Touring side cling on to hopes of securing a draw at the WACA.
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Rookie Ben Stokes kept England’s faint hopes alive with his maiden Test half-century as the visitors fought to save the Ashes series against a rampant Australia Monday.
Set an improbable 504 to win, England were 251 for five at stumps on day four, still 252 runs behind with just five wickets in hand on a heavily cracked Perth pitch.
Stokes, playing just his second Test, was providing resistance on 72, with wicketkeeper Matt Prior on seven and all of England’s top order back in the pavilion.
Australia will be heavily favoured to mop up England’s tail on the final day and regain the famous Ashes urn for the first time since 2007 after their big wins in Brisbane and Adelaide.
Most of the lingering optimism for England dried up after tea, when Kevin Pietersen again fell to a rash shot and then Ian Bell was given out on a successful decision review by the home side.
After a catastrophic day for the tourists on Sunday, when they conceded a big lead to the Australians, things only got worse for them on day four.
Centurion Shane Watson and George Bailey humiliated the England attack before Australia declared on 369 for six, making them the first team to be set a target of more than 500 in three successive Tests.
England’s chase then got off to a disastrous start when captain Alastair Cook fell for a golden duck, the first of his 100-Test career, from the first ball of their second innings.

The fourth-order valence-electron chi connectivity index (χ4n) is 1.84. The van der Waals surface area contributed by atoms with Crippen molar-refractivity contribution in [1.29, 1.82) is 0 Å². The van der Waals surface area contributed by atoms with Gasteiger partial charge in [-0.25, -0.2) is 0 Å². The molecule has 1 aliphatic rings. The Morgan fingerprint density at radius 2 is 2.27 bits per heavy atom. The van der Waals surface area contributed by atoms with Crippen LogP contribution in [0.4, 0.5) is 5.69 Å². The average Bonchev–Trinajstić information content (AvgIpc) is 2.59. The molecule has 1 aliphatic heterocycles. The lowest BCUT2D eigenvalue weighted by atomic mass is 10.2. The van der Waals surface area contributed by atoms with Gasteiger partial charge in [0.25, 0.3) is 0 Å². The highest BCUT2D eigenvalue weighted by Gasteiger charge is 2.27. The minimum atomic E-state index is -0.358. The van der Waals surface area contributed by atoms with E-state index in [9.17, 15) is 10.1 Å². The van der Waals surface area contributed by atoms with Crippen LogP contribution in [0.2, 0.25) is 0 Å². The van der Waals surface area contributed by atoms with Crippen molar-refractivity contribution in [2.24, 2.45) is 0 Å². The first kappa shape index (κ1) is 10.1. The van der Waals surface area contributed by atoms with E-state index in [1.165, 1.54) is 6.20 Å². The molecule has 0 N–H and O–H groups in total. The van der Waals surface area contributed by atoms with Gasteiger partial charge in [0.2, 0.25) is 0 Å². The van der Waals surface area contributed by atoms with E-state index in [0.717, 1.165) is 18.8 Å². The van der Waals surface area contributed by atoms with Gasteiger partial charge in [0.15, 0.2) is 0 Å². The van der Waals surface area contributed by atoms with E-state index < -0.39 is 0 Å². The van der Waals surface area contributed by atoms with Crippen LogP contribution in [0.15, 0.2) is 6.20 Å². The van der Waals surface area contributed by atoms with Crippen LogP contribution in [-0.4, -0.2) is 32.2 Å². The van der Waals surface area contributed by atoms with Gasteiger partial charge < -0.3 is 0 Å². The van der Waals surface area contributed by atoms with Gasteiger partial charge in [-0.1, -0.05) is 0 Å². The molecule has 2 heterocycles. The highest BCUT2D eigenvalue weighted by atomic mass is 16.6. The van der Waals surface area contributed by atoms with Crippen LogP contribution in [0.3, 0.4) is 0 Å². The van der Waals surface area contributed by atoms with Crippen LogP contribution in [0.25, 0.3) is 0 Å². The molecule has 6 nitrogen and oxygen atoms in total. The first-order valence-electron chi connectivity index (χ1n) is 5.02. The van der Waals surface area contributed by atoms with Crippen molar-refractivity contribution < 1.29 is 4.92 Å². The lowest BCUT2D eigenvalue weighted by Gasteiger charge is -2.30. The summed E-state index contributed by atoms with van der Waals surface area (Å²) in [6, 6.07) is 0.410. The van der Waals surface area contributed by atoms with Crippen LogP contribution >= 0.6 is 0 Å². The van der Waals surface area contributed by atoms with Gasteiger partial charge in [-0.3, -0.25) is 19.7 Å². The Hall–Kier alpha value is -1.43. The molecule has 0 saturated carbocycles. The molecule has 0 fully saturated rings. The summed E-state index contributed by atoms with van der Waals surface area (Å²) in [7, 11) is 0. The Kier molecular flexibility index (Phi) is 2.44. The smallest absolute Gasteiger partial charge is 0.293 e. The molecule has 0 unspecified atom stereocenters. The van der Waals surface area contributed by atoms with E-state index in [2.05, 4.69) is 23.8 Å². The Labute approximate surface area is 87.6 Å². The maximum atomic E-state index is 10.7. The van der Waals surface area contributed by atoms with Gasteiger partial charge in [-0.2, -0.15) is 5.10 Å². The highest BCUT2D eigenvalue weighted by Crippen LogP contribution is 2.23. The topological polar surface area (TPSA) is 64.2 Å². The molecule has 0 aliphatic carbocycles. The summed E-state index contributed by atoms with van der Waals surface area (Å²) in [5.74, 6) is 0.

Cook, clean-bowled by a beauty from Ryan Harris, also became the first player to suffer the ignominy of a first-ball duck in their centenary match.
Fellow opener Michael Carberry again looked solid, but was trapped lbw by Shane Watson for 31, while Joe Root defended grimly for 125 minutes before being caught behind off Mitchell Johnson for 19.
Root called for a review, but it showed a clear edge through to wicketkeeper Brad Haddin, who took a fine diving catch.
Pietersen looked in good touch in cruising to 45, but yet again fell victim to a rush of blood as he advanced down the wicket to spinner Nathan Lyon and tried to loft him down the ground for six, as he had done in the previous over.
Instead, he got under the ball and hit it high to long-off, where Harris remained composed and took a safe catch.
Bell and Stokes then set about trying to rescue the cause, putting on 99 for the fifth wicket before Bell, on 60, was adjudged caught behind on the evidence of the ‘snickometer’ audio technology.
Umpire Marais Erasmus initially turned down the appeal, but Australia’s decision to risk its second decision review paid off when ‘snicko’ revealed an edge as Bell flashed at a short ball outside his off stump.
One positive for England was the batting of Stokes, who was most impressive, playing some fine drives and not looking daunted by the pressure. By stumps, he had faced 96 balls, hitting 12 boundaries.
Earlier in the day, Australia declared their second innings at 369 for six after fireworks from Watson, who took just 40 balls to race from his overnight score of 29 to his fourth Test century, and Bailey, who equalled Brian Lara’s Test record with 28 runs off one Jimmy Anderson over.
With the injured Stuart Broad absent from the attack, England missed three catches as Australia belted 134 runs in 17 overs, with Watson making 103 and Bailey an unbeaten 39.